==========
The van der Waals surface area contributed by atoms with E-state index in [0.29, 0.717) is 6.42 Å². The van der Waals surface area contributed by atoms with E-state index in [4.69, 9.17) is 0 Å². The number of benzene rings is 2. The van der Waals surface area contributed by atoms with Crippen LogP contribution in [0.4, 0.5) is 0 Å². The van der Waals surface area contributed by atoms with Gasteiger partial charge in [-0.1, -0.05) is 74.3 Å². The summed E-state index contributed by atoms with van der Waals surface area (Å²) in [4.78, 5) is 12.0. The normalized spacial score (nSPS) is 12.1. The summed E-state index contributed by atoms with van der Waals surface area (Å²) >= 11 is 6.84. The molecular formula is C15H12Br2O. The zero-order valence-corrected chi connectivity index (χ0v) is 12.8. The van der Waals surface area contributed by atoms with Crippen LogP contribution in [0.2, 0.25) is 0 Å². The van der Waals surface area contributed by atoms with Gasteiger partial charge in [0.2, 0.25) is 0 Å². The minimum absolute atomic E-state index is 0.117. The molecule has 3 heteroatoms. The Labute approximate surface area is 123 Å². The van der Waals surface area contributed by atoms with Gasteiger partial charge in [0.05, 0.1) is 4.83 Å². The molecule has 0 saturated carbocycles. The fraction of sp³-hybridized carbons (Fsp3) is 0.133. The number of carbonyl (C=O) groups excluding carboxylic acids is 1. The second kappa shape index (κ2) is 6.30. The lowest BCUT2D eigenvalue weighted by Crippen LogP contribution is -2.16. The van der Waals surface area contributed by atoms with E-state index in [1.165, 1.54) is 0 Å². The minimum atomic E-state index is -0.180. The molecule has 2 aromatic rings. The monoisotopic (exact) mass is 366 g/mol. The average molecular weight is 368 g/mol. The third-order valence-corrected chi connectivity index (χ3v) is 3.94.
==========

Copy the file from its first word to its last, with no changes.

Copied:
The van der Waals surface area contributed by atoms with E-state index in [0.29, 0.717) is 6.42 Å². The van der Waals surface area contributed by atoms with E-state index in [4.69, 9.17) is 0 Å². The number of benzene rings is 2. The van der Waals surface area contributed by atoms with Crippen LogP contribution in [0.4, 0.5) is 0 Å². The van der Waals surface area contributed by atoms with Gasteiger partial charge in [-0.1, -0.05) is 74.3 Å². The summed E-state index contributed by atoms with van der Waals surface area (Å²) in [4.78, 5) is 12.0. The normalized spacial score (nSPS) is 12.1. The summed E-state index contributed by atoms with van der Waals surface area (Å²) >= 11 is 6.84. The molecular formula is C15H12Br2O. The zero-order valence-corrected chi connectivity index (χ0v) is 12.8. The van der Waals surface area contributed by atoms with Crippen LogP contribution in [0.2, 0.25) is 0 Å². The van der Waals surface area contributed by atoms with Gasteiger partial charge in [0.2, 0.25) is 0 Å². The minimum absolute atomic E-state index is 0.117. The molecule has 3 heteroatoms. The Labute approximate surface area is 123 Å². The van der Waals surface area contributed by atoms with Gasteiger partial charge in [0.05, 0.1) is 4.83 Å². The molecule has 0 saturated carbocycles. The fraction of sp³-hybridized carbons (Fsp3) is 0.133. The number of carbonyl (C=O) groups excluding carboxylic acids is 1. The second kappa shape index (κ2) is 6.30. The lowest BCUT2D eigenvalue weighted by Crippen LogP contribution is -2.16. The van der Waals surface area contributed by atoms with E-state index in [1.165, 1.54) is 0 Å². The minimum atomic E-state index is -0.180. The molecule has 2 aromatic rings. The monoisotopic (exact) mass is 366 g/mol. The average molecular weight is 368 g/mol. The third-order valence-corrected chi connectivity index (χ3v) is 3.94.